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Across Dallas, Pastors Call For Healing, Unity And Love

Sunday was a day of reflection in churches across North Texas -- the first Sunday following the deadly shooting in downtown Dallas. From pastors to congregants, their words focused on race, the police and a need to unite.

Dallas’ First Baptist Church sits less than half a mile from the crime scene. Member Nathan Warren says the shootings at first angered him. But soon, sorrow calmed him.

“We don’t all look the same, we don’t all come from the same backgrounds as Americans, but we do have the same ideas as Americans that do unite us,” he says. “And I think those are things we need to draw upon especially at times like this. That we can relate and then find changes, because there are disproportionate biases that affect all of us.”  

Warren’s church, led by Pastor Robert Jeffress, launched a Back the Blue campaign to honor and support Dallas police. Jeffress acknowledged that last week’s march was prompted by officers killing black men in Louisiana and Minnesota.  He told his congregation that cases of legitimate police injustice are rare. And in most of those cases, they’re prompted by suspects resisting police.

“To resist the police is to resist God himself,” Jeffress says. “And if you will do what a policeman asks you to do, 99.9999 percent of the time you’ll be just fine. We need to respect our police officers and we need to honor them as well.”

At St. Paul United Methodist Church, member Clyde Pikes III wasn’t so sure about that advice. The African-American joined last week’s protest in downtown because he thought, too often, things don’t go just fine.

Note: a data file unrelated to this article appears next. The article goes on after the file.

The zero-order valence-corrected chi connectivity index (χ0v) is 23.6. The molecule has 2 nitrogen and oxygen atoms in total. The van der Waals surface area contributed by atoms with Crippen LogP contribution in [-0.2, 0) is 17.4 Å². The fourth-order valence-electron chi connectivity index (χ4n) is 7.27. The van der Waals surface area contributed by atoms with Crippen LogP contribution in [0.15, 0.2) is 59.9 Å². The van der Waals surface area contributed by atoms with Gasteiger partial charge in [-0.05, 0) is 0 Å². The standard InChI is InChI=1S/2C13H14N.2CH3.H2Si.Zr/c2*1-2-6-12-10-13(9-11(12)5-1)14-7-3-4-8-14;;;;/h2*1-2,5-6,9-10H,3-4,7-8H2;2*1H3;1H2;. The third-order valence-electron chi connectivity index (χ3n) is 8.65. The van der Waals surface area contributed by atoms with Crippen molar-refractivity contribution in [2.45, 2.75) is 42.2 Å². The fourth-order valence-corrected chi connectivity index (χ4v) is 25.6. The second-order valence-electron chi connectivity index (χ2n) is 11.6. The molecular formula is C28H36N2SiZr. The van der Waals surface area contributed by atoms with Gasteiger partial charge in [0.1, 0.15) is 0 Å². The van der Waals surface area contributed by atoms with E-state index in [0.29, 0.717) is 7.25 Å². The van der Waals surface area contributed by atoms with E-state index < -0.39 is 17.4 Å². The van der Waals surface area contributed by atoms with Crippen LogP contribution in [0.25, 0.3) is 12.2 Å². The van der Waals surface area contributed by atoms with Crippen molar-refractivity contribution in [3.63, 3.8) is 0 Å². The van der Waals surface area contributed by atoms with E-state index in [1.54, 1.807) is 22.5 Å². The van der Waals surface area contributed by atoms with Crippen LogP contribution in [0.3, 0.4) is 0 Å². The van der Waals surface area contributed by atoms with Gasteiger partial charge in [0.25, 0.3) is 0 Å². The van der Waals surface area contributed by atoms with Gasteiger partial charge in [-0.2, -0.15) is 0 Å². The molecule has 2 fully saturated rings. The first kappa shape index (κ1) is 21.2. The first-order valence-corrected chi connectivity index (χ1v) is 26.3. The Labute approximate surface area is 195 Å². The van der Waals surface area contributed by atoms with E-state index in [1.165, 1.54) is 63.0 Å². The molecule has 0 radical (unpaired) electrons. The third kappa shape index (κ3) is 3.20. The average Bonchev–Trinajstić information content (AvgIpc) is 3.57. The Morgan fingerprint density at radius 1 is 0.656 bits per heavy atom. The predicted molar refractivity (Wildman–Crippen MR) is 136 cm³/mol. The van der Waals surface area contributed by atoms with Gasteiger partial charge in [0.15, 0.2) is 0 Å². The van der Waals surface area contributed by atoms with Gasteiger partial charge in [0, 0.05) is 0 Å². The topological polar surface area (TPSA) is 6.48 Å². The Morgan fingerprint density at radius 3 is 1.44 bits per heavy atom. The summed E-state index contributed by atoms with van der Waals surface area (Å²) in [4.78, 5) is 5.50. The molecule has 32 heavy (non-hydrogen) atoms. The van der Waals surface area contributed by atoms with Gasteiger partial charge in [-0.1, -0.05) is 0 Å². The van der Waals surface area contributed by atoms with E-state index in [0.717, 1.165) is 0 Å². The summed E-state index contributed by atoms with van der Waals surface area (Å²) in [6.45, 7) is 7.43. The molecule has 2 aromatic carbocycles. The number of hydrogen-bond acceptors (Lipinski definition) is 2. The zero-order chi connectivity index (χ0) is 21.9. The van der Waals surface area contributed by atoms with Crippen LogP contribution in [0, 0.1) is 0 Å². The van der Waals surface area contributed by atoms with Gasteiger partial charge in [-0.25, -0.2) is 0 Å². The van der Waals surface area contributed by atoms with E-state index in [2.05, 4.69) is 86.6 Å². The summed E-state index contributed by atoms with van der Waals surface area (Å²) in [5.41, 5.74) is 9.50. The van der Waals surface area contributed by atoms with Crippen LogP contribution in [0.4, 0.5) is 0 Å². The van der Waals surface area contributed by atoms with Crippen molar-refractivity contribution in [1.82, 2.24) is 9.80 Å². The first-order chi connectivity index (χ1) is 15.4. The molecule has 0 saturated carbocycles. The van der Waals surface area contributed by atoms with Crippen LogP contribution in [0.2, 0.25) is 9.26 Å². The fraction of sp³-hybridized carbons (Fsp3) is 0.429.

“To be in a battleground, in war zone cause that’s exactly what it was, it leaves a lot on your mind,” Pikes says. “I’ve been scared to walk out of my house since I’ve been home. I told all my friends I’m not going anywhere but church this weekend. I fear for my life, I fear from my nephews’ lives, my brothers’ lives, my cousins’ lives.”

Civil rights Leader and activist Rev. Peter Johnson marched in Selma and protested with Martin Luther King Jr. He’s seen race relations improve in part because he did not follow advice from leaders like Jeffress. Johnson upset the status quo.  He says it’s time for more of that. That’s how to calm those incensed by police shootings. 

“The only solution to making police officers stop this? Send them to the penitentiary like you send anybody else who murder people,” Johnson says. “That’ll stop this from happening. It is the evidence of an unfair, unjust and an unequal criminal justice system.”

Inside the St. Paul United Methodist church, founded by freed slaves a century and a half ago, Pastor Richie Butler’s impassioned sermon echoed those thoughts. We should be angry, he preached, about what happened in Baton Rouge, near St. Paul, and in Dallas.

“Gun violence should evoke a righteous anger, poverty should evoke a righteous anger, homelessness should evoke a righteous anger,” he says.  “The fact that some kids get a better education than other kids should evoke a righteous anger in all of God’s children.”

At the First Presbyterian Church, Rev. Joe Clifford preached maybe it’s past time these deeply different congregations remain divided each week.

“What keeps us from loving one another, well it is very hard to love one another when we seldom see each other,” Clifford says. “When our lives are so, so segregated how can we love those we rarely see?”

Listen: At Church, Congregants And Clergy Search For Solace

The KERA Radio story -- a montage of voices from Sunday services.

Bill Zeeble has been a full-time reporter at KERA since 1992, covering everything from medicine to the Mavericks and education to environmental issues.